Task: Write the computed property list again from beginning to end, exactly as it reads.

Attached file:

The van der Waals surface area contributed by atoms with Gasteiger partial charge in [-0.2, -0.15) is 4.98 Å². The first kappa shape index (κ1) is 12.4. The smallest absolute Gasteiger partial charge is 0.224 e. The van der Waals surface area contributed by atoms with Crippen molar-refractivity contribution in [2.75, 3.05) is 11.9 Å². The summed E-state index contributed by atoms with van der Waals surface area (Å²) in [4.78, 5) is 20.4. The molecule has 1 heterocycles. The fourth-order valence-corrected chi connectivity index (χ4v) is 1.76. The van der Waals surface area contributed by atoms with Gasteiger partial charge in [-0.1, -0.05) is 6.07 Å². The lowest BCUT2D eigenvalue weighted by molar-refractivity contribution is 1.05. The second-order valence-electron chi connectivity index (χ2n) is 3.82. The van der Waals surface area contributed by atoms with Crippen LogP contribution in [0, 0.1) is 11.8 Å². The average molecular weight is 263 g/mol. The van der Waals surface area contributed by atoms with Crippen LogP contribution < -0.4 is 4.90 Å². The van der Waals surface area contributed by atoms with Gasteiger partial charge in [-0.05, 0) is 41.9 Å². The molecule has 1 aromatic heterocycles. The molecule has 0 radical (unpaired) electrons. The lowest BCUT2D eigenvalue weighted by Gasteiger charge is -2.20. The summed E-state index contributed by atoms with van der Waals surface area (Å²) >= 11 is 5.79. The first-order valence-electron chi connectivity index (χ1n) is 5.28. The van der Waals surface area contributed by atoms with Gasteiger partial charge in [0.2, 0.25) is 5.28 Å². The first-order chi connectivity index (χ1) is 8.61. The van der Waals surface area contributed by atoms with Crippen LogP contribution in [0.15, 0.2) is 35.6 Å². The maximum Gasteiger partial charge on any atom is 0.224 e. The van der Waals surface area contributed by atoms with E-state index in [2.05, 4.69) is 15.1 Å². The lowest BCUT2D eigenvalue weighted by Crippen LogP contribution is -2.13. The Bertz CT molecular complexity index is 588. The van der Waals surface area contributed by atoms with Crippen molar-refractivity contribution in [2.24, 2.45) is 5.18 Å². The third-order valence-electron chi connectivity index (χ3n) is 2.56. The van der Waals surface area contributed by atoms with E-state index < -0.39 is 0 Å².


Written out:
The van der Waals surface area contributed by atoms with Gasteiger partial charge in [-0.2, -0.15) is 4.98 Å². The first kappa shape index (κ1) is 12.4. The smallest absolute Gasteiger partial charge is 0.224 e. The van der Waals surface area contributed by atoms with Crippen molar-refractivity contribution in [2.75, 3.05) is 11.9 Å². The summed E-state index contributed by atoms with van der Waals surface area (Å²) in [4.78, 5) is 20.4. The molecule has 1 heterocycles. The fourth-order valence-corrected chi connectivity index (χ4v) is 1.76. The van der Waals surface area contributed by atoms with Gasteiger partial charge in [-0.1, -0.05) is 6.07 Å². The lowest BCUT2D eigenvalue weighted by molar-refractivity contribution is 1.05. The second-order valence-electron chi connectivity index (χ2n) is 3.82. The van der Waals surface area contributed by atoms with Crippen LogP contribution in [0, 0.1) is 11.8 Å². The average molecular weight is 263 g/mol. The van der Waals surface area contributed by atoms with Crippen LogP contribution < -0.4 is 4.90 Å². The van der Waals surface area contributed by atoms with Gasteiger partial charge in [-0.05, 0) is 41.9 Å². The molecule has 1 aromatic heterocycles. The molecule has 0 radical (unpaired) electrons. The lowest BCUT2D eigenvalue weighted by Gasteiger charge is -2.20. The summed E-state index contributed by atoms with van der Waals surface area (Å²) >= 11 is 5.79. The first-order valence-electron chi connectivity index (χ1n) is 5.28. The van der Waals surface area contributed by atoms with Gasteiger partial charge in [0.2, 0.25) is 5.28 Å². The first-order chi connectivity index (χ1) is 8.61. The van der Waals surface area contributed by atoms with Crippen LogP contribution in [0.15, 0.2) is 35.6 Å². The maximum Gasteiger partial charge on any atom is 0.224 e. The van der Waals surface area contributed by atoms with E-state index in [2.05, 4.69) is 15.1 Å². The lowest BCUT2D eigenvalue weighted by Crippen LogP contribution is -2.13. The Bertz CT molecular complexity index is 588. The van der Waals surface area contributed by atoms with Crippen molar-refractivity contribution in [2.24, 2.45) is 5.18 Å². The third-order valence-electron chi connectivity index (χ3n) is 2.56. The van der Waals surface area contributed by atoms with E-state index < -0.39 is 0 Å².